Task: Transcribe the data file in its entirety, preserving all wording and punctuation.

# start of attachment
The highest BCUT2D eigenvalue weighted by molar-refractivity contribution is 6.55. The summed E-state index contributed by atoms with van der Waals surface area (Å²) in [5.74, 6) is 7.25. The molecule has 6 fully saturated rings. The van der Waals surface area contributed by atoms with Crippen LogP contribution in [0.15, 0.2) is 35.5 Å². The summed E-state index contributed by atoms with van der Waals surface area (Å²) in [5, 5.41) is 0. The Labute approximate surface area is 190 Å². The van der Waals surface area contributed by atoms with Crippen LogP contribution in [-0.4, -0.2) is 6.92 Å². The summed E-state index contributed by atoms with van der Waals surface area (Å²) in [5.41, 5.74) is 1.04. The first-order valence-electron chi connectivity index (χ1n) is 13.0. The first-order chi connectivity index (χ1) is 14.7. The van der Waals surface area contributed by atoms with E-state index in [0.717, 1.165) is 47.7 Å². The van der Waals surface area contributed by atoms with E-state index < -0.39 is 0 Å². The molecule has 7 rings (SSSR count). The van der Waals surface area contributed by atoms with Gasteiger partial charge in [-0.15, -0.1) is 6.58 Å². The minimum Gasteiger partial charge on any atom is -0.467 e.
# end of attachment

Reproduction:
The highest BCUT2D eigenvalue weighted by molar-refractivity contribution is 6.55. The summed E-state index contributed by atoms with van der Waals surface area (Å²) in [5.74, 6) is 7.25. The molecule has 6 fully saturated rings. The van der Waals surface area contributed by atoms with Crippen LogP contribution in [0.15, 0.2) is 35.5 Å². The summed E-state index contributed by atoms with van der Waals surface area (Å²) in [5, 5.41) is 0. The Labute approximate surface area is 190 Å². The van der Waals surface area contributed by atoms with Crippen LogP contribution in [-0.4, -0.2) is 6.92 Å². The summed E-state index contributed by atoms with van der Waals surface area (Å²) in [5.41, 5.74) is 1.04. The first-order valence-electron chi connectivity index (χ1n) is 13.0. The first-order chi connectivity index (χ1) is 14.7. The van der Waals surface area contributed by atoms with E-state index in [0.717, 1.165) is 47.7 Å². The van der Waals surface area contributed by atoms with E-state index < -0.39 is 0 Å². The molecule has 7 rings (SSSR count). The van der Waals surface area contributed by atoms with Gasteiger partial charge in [-0.15, -0.1) is 6.58 Å². The minimum Gasteiger partial charge on any atom is -0.467 e.